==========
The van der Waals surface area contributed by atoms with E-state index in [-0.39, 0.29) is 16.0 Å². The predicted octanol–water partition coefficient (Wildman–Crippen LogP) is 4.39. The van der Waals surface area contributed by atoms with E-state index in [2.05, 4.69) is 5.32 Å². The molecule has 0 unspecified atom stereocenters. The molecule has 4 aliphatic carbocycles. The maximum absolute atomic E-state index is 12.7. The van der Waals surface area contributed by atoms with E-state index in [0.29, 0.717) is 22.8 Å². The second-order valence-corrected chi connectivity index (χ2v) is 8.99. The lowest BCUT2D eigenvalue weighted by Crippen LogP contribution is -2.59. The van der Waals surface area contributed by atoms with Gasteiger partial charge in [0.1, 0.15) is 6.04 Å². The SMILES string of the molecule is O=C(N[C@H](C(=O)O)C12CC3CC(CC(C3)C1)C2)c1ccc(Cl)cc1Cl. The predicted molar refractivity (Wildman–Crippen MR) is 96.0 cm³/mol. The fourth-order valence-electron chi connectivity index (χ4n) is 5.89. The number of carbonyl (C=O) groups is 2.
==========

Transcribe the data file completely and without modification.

The van der Waals surface area contributed by atoms with E-state index in [-0.39, 0.29) is 16.0 Å². The predicted octanol–water partition coefficient (Wildman–Crippen LogP) is 4.39. The van der Waals surface area contributed by atoms with E-state index in [2.05, 4.69) is 5.32 Å². The molecule has 0 unspecified atom stereocenters. The molecule has 4 aliphatic carbocycles. The maximum absolute atomic E-state index is 12.7. The van der Waals surface area contributed by atoms with E-state index in [0.29, 0.717) is 22.8 Å². The second-order valence-corrected chi connectivity index (χ2v) is 8.99. The lowest BCUT2D eigenvalue weighted by Crippen LogP contribution is -2.59. The van der Waals surface area contributed by atoms with Gasteiger partial charge in [0.1, 0.15) is 6.04 Å². The SMILES string of the molecule is O=C(N[C@H](C(=O)O)C12CC3CC(CC(C3)C1)C2)c1ccc(Cl)cc1Cl. The predicted molar refractivity (Wildman–Crippen MR) is 96.0 cm³/mol. The fourth-order valence-electron chi connectivity index (χ4n) is 5.89. The number of carbonyl (C=O) groups is 2.